As a result of the engineering design cycle, we have successfully developed the following parts that can detect oxygen.
In our project, we achieved engineering success by repeating many engineering design cycles, especially in the stage of realizing oxygen detection capability. The following steps illustrate our engineering success.
- Research and Design
- Build and Test
- Learn and Design
- Build and Test
We decided to focus on the oxygen-responsive genes inherent in yeast in order to implement the ability to detect oxygen in yeast. Yeast is well known for its Pasteur effect, and we thought that we could implement it smartly by using the pathway for this effect. Therefore, we first proceeded to research the oxygen-responsive gene cluster in yeast.
In the early stages of our research, we discussed which oxygen-responsive genes to focus on . Since the protein HAP was found to play a major role in the oxygen response in yeast, further research on HAP revealed that CYC1 is regulated by Hap1 , we found that CYC1 is regulated by Hap1, and we also obtained the relationship between oxygen concentration and transcription level. The transcription level of CYC1 increased linearly around the threshold of oxygen concentration that we wanted to implement. Therefore, we thought that using the CYC1 promoter, we should not only be able to obtain oxygen responsiveness, but also be able to obtain the desired threshold with regulation.
Since we found that oxygen regulates the activity of Hap1 and Hap1 regulates the transcriptional level of CYC1, we decided to design a plasmid that utilizes this effect as follows. We thought that the strength of the fluorescence emitted by mCherry would be different depending on the oxygen concentration in yeast transfected with this plasmid.
We transformed the designed plasmid into yeast and tested whether the intensity of fluorescence changed in response to oxygen concentration. However, contrary to our expectation, there was no significant difference in fluorescence intensity between anaerobic and aerobic conditions, and mCherry fluorescence was observed in both conditions.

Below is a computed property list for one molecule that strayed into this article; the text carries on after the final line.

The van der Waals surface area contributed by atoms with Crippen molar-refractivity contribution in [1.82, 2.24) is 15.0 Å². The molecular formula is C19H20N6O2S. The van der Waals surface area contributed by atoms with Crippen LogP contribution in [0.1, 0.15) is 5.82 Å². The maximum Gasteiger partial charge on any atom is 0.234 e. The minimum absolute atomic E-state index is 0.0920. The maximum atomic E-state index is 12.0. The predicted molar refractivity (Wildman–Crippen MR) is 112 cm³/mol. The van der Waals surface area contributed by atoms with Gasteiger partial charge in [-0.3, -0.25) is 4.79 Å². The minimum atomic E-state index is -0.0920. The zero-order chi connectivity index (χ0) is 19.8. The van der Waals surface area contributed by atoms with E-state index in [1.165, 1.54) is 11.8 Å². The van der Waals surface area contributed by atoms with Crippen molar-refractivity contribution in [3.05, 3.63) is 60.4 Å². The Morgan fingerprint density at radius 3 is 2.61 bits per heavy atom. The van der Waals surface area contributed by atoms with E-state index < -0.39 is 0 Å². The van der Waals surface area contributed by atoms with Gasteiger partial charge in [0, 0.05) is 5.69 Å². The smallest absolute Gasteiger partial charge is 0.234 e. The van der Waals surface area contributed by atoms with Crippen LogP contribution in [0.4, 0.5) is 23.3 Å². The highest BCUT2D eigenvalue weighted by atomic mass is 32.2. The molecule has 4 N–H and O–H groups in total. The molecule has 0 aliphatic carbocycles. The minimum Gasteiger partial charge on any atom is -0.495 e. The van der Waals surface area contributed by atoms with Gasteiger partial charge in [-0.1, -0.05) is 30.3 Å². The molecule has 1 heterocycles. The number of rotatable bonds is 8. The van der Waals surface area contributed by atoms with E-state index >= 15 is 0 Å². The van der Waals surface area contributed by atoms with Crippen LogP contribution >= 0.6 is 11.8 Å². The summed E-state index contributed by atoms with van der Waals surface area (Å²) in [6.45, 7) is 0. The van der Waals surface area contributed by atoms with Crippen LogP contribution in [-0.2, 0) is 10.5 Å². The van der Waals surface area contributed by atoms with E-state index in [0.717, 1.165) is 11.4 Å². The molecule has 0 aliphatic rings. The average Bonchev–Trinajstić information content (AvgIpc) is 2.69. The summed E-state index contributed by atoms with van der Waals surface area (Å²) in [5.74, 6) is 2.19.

Following the results of the first cycle of testing, we investigated why there was no difference in fluorescence intensity depending on oxygen concentration; transcriptional regulation by HAP involves changes in chromatin structure . We hypothesized that since the CYC1 promoter was introduced into a plasmid, it could not be regulated by HAP and thus did not show oxygen responsiveness. This prediction is consistent with our experimental results showing that the CYC1 promoter in the plasmid worked as a constitutive promoter independent of oxygen.
Therefore, we decided to use a promoter that is not directly regulated by HAP, but instead is regulated by proteins that are coordinated by HAP. Specifically, we focused on ROX1, whose expression is promoted by HAP, and decided to use the ANB1 promoter and ROX1 promoter, which are regulated by ROX1, as oxygen-responsive promoters. These promoters have been found to work on plasmids in previous studies  , and we thought we could use them to confer oxygen responsiveness to yeast. We created a plasmid with mCherry attached downstream of these promoters.
The created plasmid was transformed into yeast and tested. The results showed that the fluorescence of the ANB1 promoter-transformed strain was stronger in aerobic conditions than in anaerobic conditions. This indicates that the ANB1 promoter is also oxygen-responsive in the plasmid, which brings us one step closer to one of the goals of our project, namely to create a device that detects and notifies changes in oxygen concentration when a wound is healing.
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